International Ophthalmology: At this ARVO Meeting, what have you found to be of interest in your field?

Dr Johnson: There are a couple of other people doing really great work on stem cell transplantation. This is an exciting time. I have been coming to ARVO since 2006. When I first started coming, people were presenting work on RGC neuroprotection and it new, cutting edge stuff – a therapy of the future. Now, we are getting very close to having clinically available neuroprotective therapies. I think that is on the near horizon. The idea of stem cell transplantation for optic nerve regeneration ten years ago was total science fiction.  Some people thought it would never be done. Just a few years ago, the US National Eye Institute labeled it an audacious goal and set up a mechanism to fund projects to achieve that. Now, at this ARVO, there are several groups looking at stem cell transplantation for optic nerve regeneration. A couple of investigators in particular are doing great things. Petr Baranov at Harvard is presenting some really nice work on ways to increase the survival of stem cells after they have been transplanted into the eye. Through this meeting, we are actually beginning a collaboration together to work on that further. I think there has been a lot of exciting progress. Optic nerve regeneration is such a monumental task that it is only going to be done with people in labs all over the world working together and collaborating. Given enough effort and enough resources, we will get there.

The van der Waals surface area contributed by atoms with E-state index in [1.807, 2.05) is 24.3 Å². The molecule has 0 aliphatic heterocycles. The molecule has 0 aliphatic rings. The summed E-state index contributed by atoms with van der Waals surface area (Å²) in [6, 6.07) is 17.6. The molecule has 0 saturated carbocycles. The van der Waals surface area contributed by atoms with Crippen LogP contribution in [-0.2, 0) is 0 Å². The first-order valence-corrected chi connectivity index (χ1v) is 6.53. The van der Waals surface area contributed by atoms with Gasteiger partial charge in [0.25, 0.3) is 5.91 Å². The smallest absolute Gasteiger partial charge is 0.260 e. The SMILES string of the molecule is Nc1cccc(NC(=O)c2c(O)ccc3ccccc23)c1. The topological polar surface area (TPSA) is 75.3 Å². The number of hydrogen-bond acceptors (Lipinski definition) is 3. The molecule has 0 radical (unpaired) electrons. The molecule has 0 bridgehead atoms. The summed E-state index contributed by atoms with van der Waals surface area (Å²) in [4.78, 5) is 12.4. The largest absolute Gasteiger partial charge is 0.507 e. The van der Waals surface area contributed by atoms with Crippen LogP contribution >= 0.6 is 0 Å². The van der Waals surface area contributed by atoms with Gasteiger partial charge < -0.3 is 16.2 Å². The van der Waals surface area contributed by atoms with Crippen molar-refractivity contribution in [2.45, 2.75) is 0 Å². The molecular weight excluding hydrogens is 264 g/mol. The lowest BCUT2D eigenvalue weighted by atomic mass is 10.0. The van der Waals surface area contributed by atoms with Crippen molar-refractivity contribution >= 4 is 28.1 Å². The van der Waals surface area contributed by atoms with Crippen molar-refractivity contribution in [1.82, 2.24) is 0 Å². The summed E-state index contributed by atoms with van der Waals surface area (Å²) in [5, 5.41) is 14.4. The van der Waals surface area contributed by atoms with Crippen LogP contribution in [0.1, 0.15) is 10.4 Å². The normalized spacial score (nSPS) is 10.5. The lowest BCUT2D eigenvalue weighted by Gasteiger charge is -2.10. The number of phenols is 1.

在2019ARVO中,干细胞移植方面的进展是一大亮点。遥想2006ARVO,人们像谈论科幻小说一样谈论神经保护研究。十几年后的今天,临床可用的神经保护疗法已经近在咫尺。十年前,干细胞移植用于视神经再生的想法也同样是异想天开,而在2019ARVO上,一些团队报道了用于视神经再生的干细胞移植研究,这是非常伟大的创举。通过这次会议,各国的研究者实际上正在开展合作,共同努力。会议期间,来自约翰·霍普金斯大学的Thomas V.Johnson教授荣膺Epstein奖项,以鼓励他在干细胞移植用于视网膜神经节细胞置换(RGC)和视神经再生领域的杰出成就。会后,《国际眼科时讯》有幸采访了Johnson教授,对干细胞衍生的视网膜神经节细胞移植研究做出了深入阐述。

视神经重新连接大脑?——体外实验成果颇丰
 
目前为止,视神经再生领域的大部分工作都在试图找出如何使视网膜神经节细胞轴突通过视神经生长到大脑。这是一个需要克服的巨大挑战。但是,在了解如何使视网膜神经节细胞在视网膜内形成新的连接方面的工作相对较少。作为一个“双向通道”, 每个神经节细胞需要向两个方向进行连接- 视神经和视网膜。因此,一旦将视网膜神经节细胞移植到眼睛中,就会面临两个问题:如何让它迁移到视网膜?如何让它与其他视网膜细胞 - 双极细胞和无长突细胞形成突触连接?这两点是移植细胞在视网膜上发挥作用的基础,因为如果只注射细胞或将细胞移植到眼睛中,细胞的存活率将会非常低,而侥幸存活的细胞往往只是附着在视网膜表面,没有与视网膜组织整合。Johnson教授透露,目前团队的进展还在临床前模型阶段,包括组织培养和啮齿动物模型,已经在离体啮齿动物视网膜外植体系统中完成了这项工作,但人类患者的临床试验将是最终目标。他还介绍了在2019ARVO上团队展示的工作:有证据表明内界膜(ILM)作为将视神经视网膜组织与玻璃体腔分开的基底膜,可作为屏障阻挡细胞进入视网膜,而团队开发的ILM消化技术,可使移植细胞能够将神经突送入神经组织,进而有机会形成突触连接。
 
路漫漫其修远——视神经再生疗法研究的挑战
 
在成功使移植细胞将神经突送入神经组织后,接下来的目标就是控制这些细胞的树突并使它们正确进入内丛状层(IPL)的正确子层。视网膜神经节细胞与双极细胞和无长突细胞形成突触的空间,此空间组织成严密的亚层,其中树突的位置与神经节细胞的特性相协调,已知可能有30-40个视网膜神经节细胞亚类,每个细胞的性质略有不同。其中很多是由它们所连接的视网膜中的其他细胞决定的。了解单个神经节细胞的树突和突触连接的模式,进而找到相似的方式对细胞的性质进行调控,最终才能用具有实际意义的电生理特性的替换细胞替代视神经内的细胞。
 
细胞在视网膜中产生传入的突触连接的同时,还需要生长长轴突通过视神经并进入大脑。Johnson教授表示,已经发现了成人视神经内部有抑制神经节细胞轴突再生的信号。可以利用细胞的固有特性控制神经节细胞生长的程度。环境中还存在需要调节或抑制的信号,以使视神经细胞更好地生长。除此之外,如何引导视神经轴突经过大脑中的各种区域精确地进入视觉处理中枢尚不明确。
 
Johnson教授还表示,目前还无法预测RGC置换视神经再生疗法的时间范围。目前的进展甚至也许不足以发现这其中的问题。需要先将视网膜神经节细胞整合到视网膜中,才能够发现人工建立突触的障碍;需要让轴突向大脑生长,才能挖掘出视网膜信号转导或突触生成时存在的障碍。这可能需要大量研究人员多年的努力。
 
暗夜曙光现——干细胞对RGC变性的神经保护作用或带来新的机会
 
虽然不同类型的干细胞具有不同的特性,但是神经保护作用的机制是什么?进一步的研究也许能为我们揭示一些答案。通过骨髓活检从成年患者中获得的骨髓来源的间充质干细胞来源广泛,患者接受度好,对此进行的研究发现骨髓来源的间充质干细胞能够分泌神经营养因子、生长因子和抗炎因子,对视网膜神经节细胞具有高度保护作用。几个关键的生长因子包括血小板衍生生长因子(PDGF)、脑源性神经营养因子(BDNF)和睫状神经营养因子(CNTF)等。它们被分泌在细胞外囊泡中,称为外泌体。外泌体漂浮在环境里,并可以以特定的方式被视网膜神经节细胞摄取。干细胞移植对于使用间充质干细胞进行神经保护是否会成为一种用于人类的疗法尚不清楚,但至少更好地理解间充质干细胞为何具有保护作用的科学依据,以此为引,或能开发相应的药物作用于这一途径或者目标受体。
 
在采访的最后,Johnson教授表示,2019 ARVO会议有很多令人兴奋的进展。干细胞移植视神经再生是一项艰巨的任务,只有世界各地的研究人员共同合作才能完成。足够的努力加上足够的资源,锲而不舍,方能将此壁垒一举击破。
 
Thomas V. Johnson教授与Epstein Award
 
Epstein奖是为纪念 David L. Epstein教授而设立,他被公认为是过去四十年以来青光眼研究领域最具影响力的领导者之一。该奖项旨在支持眼科有前景的临床医师或科学家,使得 David L. Epstein教授治愈青光眼的愿景得以传承,让大家铭记他通过科学研究解决青光眼的复杂问题以及寻找疾病病因和新疗法的坚定信念。2019年ARVO会议,来自霍普斯金大学威尔默眼科研究所的Harry A. Quigley教授和Thomas V. Johnson教授荣膺此奖项,以支持他们对干细胞移植用于视网膜神经节细胞置换(RGC)和视神经再生领域的研究。采访中,Johnson教授表示,该奖项主要以Harry A. Quigley教授的荣誉为主。 Quigley教授是一位级别很高的青光眼专家,几十年以来,成功地培养了诸多临床眼科医师,现在他的许多弟子都已成为眼科教授或眼科相关部门负责人,为青光眼领域做出了巨大贡献。Johnson教授也是众弟子之一,他表示,Epstein奖对他们来说意义非凡,为他们提供了大量的研究经费,对未来的研究工作带来了非常大的帮助,得以真正实现David L. Epstein教授的愿景,造福更多青光眼患者。